Talk Moves: A Teacher’s Guide for Using Classroom Discussions in Math
offers an award-winning, unparalleled look at the significant role that classroom discussions can play in teaching mathematics and deepening students’ mathematical understanding and learning. Based on a four-year research project funded by the U.S. Department of Education, this resource is divided into three sections:
• Section I: Getting Started: Mathematics Learning with Classroom Discussions
• Section II: The Mathematics: What Do We Talk About?
• Section III: Implementing Classroom Discussions
This multimedia third edition continues to emphasize the talk moves and tools that teachers can use to facilitate whole-class discussions that deepen students’ mathematical understanding.
New to This Edition
• 46 video clips from every grade, kindergarten through sixth, show students and teachers engaged in successful classroom discussions. Some video clips are new to Talk Moves; others are all-time favorites selected from Talk Moves: A Facilitator’s Guide to Support Professional Learning of Classroom Discussions in Math
• support for teaching with the Common Core State Standards for Mathematics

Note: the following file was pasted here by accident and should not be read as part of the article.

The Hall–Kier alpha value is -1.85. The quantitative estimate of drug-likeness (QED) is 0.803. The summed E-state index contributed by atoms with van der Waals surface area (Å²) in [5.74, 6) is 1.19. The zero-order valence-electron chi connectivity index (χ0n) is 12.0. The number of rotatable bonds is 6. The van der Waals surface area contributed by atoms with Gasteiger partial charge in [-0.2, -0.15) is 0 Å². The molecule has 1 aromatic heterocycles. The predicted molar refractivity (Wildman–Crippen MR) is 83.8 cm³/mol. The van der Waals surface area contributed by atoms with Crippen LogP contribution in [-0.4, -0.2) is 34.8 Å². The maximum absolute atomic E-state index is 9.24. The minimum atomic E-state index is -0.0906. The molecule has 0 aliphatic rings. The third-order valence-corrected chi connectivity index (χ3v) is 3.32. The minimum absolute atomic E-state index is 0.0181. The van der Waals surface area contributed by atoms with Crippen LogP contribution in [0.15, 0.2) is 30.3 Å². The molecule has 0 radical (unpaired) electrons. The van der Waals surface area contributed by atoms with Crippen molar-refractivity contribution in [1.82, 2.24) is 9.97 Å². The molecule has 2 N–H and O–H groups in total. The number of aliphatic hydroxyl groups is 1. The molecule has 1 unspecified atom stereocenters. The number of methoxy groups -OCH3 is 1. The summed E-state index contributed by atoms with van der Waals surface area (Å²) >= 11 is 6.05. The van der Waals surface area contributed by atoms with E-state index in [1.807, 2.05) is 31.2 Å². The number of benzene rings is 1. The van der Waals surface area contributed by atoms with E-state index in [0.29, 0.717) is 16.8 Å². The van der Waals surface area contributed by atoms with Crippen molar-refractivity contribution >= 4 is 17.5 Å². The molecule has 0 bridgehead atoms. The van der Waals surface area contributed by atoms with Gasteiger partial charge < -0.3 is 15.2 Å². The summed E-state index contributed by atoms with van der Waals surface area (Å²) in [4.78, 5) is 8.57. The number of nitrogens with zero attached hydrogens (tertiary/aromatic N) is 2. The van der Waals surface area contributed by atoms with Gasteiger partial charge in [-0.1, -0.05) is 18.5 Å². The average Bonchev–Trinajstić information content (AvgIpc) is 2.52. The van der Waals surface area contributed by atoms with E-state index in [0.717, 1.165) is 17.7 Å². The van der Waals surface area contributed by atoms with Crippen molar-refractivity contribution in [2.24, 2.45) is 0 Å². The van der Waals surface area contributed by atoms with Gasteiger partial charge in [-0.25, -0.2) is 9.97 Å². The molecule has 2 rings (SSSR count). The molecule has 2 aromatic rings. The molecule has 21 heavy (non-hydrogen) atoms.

• Try This Out! sections offer specific mathematics problems, questions, and more than twenty lesson plans ready for immediate use in the classroom (lessons can be downloaded from mathsolutions.com/classroomdiscussionsreproducibles)
• Math Talk Tips highlight strategies for using specific talk moves, tools, and formats to develop students’ mathematical learning
The accompanying DVD organizes forty-six video clips by chapter and by grade level for viewing convenience. The clips range from one to nine minutes in length with a total viewing time of approximately two hours and twenty-six minutes.
See Also …
The two main components of Talk Moves—a teacher’s guide and a facilitator’s guide—ideally are used together to maximize understanding and facilitation of best talk practices in mathematics learning.
About the Author
Suzanne H. Chapin is a professor of mathematics education at Boston University. She is interested in mathematics curricula, the education of the gifted, and how to further the mathematics achievement of economically disadvantaged students. Over the past twenty-five years, Chapin has directed many projects and written many books in these areas.
Catherine O’Connor is a professor in linguistics and education at Boston University. She works with teachers and researchers to study language use in classrooms.
Nancy Anderson has taught mathematics to students from kindergarten through grade eight. She has also worked as an instructor for preservice teachers and a consultant for Math Solutions. She received her doctoral degree in mathematics education from Boston University.